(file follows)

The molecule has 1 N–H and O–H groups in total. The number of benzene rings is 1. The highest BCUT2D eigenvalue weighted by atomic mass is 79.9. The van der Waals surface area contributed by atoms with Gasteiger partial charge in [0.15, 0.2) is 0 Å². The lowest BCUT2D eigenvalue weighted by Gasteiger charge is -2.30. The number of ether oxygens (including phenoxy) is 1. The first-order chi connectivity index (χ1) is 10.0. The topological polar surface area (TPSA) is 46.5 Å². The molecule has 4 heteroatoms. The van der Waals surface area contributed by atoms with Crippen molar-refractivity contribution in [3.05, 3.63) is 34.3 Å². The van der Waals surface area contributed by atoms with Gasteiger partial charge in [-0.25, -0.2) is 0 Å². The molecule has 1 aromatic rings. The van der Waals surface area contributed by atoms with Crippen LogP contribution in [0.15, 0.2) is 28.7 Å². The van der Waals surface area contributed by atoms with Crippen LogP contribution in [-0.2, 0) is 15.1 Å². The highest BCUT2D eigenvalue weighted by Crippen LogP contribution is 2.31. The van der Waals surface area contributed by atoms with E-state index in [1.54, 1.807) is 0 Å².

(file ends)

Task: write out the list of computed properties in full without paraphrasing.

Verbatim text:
The molecule has 1 N–H and O–H groups in total. The number of benzene rings is 1. The highest BCUT2D eigenvalue weighted by atomic mass is 79.9. The van der Waals surface area contributed by atoms with Gasteiger partial charge in [0.15, 0.2) is 0 Å². The lowest BCUT2D eigenvalue weighted by Gasteiger charge is -2.30. The number of ether oxygens (including phenoxy) is 1. The first-order chi connectivity index (χ1) is 10.0. The topological polar surface area (TPSA) is 46.5 Å². The molecule has 4 heteroatoms. The van der Waals surface area contributed by atoms with Crippen molar-refractivity contribution in [3.05, 3.63) is 34.3 Å². The van der Waals surface area contributed by atoms with Gasteiger partial charge in [-0.25, -0.2) is 0 Å². The molecule has 1 aromatic rings. The van der Waals surface area contributed by atoms with Crippen LogP contribution in [0.15, 0.2) is 28.7 Å². The van der Waals surface area contributed by atoms with Crippen LogP contribution in [-0.2, 0) is 15.1 Å². The highest BCUT2D eigenvalue weighted by Crippen LogP contribution is 2.31. The van der Waals surface area contributed by atoms with E-state index in [1.54, 1.807) is 0 Å².